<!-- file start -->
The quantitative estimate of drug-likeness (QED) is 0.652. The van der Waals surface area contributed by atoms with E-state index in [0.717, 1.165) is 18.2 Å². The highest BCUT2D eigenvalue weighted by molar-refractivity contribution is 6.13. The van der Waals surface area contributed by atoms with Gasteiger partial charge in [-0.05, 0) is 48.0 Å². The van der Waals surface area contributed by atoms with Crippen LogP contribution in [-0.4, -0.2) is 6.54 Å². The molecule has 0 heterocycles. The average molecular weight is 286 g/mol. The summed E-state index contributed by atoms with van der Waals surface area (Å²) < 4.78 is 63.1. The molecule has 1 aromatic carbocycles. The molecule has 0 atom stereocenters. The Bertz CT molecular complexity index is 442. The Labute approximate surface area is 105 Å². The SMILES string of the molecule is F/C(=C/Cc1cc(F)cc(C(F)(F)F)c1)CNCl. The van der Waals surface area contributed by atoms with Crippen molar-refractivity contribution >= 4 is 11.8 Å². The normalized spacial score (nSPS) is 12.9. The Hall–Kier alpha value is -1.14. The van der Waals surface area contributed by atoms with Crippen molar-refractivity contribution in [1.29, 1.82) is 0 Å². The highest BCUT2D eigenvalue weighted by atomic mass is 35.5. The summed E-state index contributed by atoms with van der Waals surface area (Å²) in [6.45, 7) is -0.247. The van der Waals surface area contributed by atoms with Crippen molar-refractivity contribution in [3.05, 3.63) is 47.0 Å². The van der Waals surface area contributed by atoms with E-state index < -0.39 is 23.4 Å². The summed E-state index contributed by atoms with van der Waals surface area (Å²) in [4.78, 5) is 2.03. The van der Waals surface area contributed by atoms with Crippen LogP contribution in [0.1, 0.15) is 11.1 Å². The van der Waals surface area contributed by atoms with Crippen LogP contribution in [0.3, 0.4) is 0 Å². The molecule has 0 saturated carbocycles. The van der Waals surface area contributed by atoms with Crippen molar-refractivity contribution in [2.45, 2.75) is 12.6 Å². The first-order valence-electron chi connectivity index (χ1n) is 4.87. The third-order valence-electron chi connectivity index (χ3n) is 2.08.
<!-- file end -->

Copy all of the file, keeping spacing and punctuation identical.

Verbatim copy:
The quantitative estimate of drug-likeness (QED) is 0.652. The van der Waals surface area contributed by atoms with E-state index in [0.717, 1.165) is 18.2 Å². The highest BCUT2D eigenvalue weighted by molar-refractivity contribution is 6.13. The van der Waals surface area contributed by atoms with Gasteiger partial charge in [-0.05, 0) is 48.0 Å². The van der Waals surface area contributed by atoms with Crippen LogP contribution in [-0.4, -0.2) is 6.54 Å². The molecule has 0 heterocycles. The average molecular weight is 286 g/mol. The summed E-state index contributed by atoms with van der Waals surface area (Å²) < 4.78 is 63.1. The molecule has 1 aromatic carbocycles. The molecule has 0 atom stereocenters. The Bertz CT molecular complexity index is 442. The Labute approximate surface area is 105 Å². The SMILES string of the molecule is F/C(=C/Cc1cc(F)cc(C(F)(F)F)c1)CNCl. The van der Waals surface area contributed by atoms with Crippen molar-refractivity contribution >= 4 is 11.8 Å². The normalized spacial score (nSPS) is 12.9. The Hall–Kier alpha value is -1.14. The van der Waals surface area contributed by atoms with Crippen molar-refractivity contribution in [1.29, 1.82) is 0 Å². The highest BCUT2D eigenvalue weighted by atomic mass is 35.5. The summed E-state index contributed by atoms with van der Waals surface area (Å²) in [6.45, 7) is -0.247. The van der Waals surface area contributed by atoms with Crippen molar-refractivity contribution in [3.05, 3.63) is 47.0 Å². The van der Waals surface area contributed by atoms with E-state index < -0.39 is 23.4 Å². The summed E-state index contributed by atoms with van der Waals surface area (Å²) in [4.78, 5) is 2.03. The van der Waals surface area contributed by atoms with Crippen LogP contribution in [0.1, 0.15) is 11.1 Å². The van der Waals surface area contributed by atoms with Crippen LogP contribution in [0.3, 0.4) is 0 Å². The molecule has 0 saturated carbocycles. The van der Waals surface area contributed by atoms with Crippen molar-refractivity contribution in [2.45, 2.75) is 12.6 Å². The first-order valence-electron chi connectivity index (χ1n) is 4.87. The third-order valence-electron chi connectivity index (χ3n) is 2.08.